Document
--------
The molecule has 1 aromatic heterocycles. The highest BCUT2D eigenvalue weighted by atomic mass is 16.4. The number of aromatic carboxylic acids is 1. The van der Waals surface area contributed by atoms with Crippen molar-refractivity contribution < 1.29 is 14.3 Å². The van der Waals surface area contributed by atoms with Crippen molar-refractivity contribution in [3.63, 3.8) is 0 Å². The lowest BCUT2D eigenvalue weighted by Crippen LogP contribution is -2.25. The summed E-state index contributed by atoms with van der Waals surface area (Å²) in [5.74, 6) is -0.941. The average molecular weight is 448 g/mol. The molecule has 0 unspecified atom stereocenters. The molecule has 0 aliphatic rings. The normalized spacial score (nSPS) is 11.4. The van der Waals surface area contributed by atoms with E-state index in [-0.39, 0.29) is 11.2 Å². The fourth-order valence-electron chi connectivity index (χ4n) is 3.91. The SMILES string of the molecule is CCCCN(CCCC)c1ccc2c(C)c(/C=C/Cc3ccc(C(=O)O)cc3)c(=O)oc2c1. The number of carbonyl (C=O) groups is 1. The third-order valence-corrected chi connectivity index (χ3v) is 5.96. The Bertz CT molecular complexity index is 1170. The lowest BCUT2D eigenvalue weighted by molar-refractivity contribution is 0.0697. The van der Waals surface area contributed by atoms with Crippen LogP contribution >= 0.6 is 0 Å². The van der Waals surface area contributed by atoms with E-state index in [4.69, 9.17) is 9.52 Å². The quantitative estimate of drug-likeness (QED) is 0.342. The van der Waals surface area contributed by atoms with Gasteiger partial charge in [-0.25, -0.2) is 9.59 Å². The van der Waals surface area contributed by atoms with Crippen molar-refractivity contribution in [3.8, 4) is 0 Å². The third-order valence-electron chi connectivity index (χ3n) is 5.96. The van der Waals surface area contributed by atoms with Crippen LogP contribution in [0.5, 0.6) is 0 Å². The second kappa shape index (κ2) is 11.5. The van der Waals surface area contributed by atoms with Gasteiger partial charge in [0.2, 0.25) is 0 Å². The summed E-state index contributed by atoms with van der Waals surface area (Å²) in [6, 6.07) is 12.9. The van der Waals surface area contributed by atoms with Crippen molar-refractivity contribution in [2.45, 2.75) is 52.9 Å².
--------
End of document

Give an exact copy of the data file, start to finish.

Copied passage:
The molecule has 1 aromatic heterocycles. The highest BCUT2D eigenvalue weighted by atomic mass is 16.4. The number of aromatic carboxylic acids is 1. The van der Waals surface area contributed by atoms with Crippen molar-refractivity contribution < 1.29 is 14.3 Å². The van der Waals surface area contributed by atoms with Crippen molar-refractivity contribution in [3.63, 3.8) is 0 Å². The lowest BCUT2D eigenvalue weighted by Crippen LogP contribution is -2.25. The summed E-state index contributed by atoms with van der Waals surface area (Å²) in [5.74, 6) is -0.941. The average molecular weight is 448 g/mol. The molecule has 0 unspecified atom stereocenters. The molecule has 0 aliphatic rings. The normalized spacial score (nSPS) is 11.4. The van der Waals surface area contributed by atoms with E-state index in [-0.39, 0.29) is 11.2 Å². The fourth-order valence-electron chi connectivity index (χ4n) is 3.91. The SMILES string of the molecule is CCCCN(CCCC)c1ccc2c(C)c(/C=C/Cc3ccc(C(=O)O)cc3)c(=O)oc2c1. The number of carbonyl (C=O) groups is 1. The third-order valence-corrected chi connectivity index (χ3v) is 5.96. The Bertz CT molecular complexity index is 1170. The lowest BCUT2D eigenvalue weighted by molar-refractivity contribution is 0.0697. The van der Waals surface area contributed by atoms with Crippen LogP contribution >= 0.6 is 0 Å². The van der Waals surface area contributed by atoms with E-state index in [4.69, 9.17) is 9.52 Å². The quantitative estimate of drug-likeness (QED) is 0.342. The van der Waals surface area contributed by atoms with Gasteiger partial charge in [-0.25, -0.2) is 9.59 Å². The van der Waals surface area contributed by atoms with Crippen molar-refractivity contribution in [3.8, 4) is 0 Å². The third-order valence-electron chi connectivity index (χ3n) is 5.96. The van der Waals surface area contributed by atoms with Crippen LogP contribution in [0.5, 0.6) is 0 Å². The second kappa shape index (κ2) is 11.5. The van der Waals surface area contributed by atoms with Gasteiger partial charge in [0.2, 0.25) is 0 Å². The summed E-state index contributed by atoms with van der Waals surface area (Å²) in [6, 6.07) is 12.9. The van der Waals surface area contributed by atoms with Crippen molar-refractivity contribution in [2.45, 2.75) is 52.9 Å².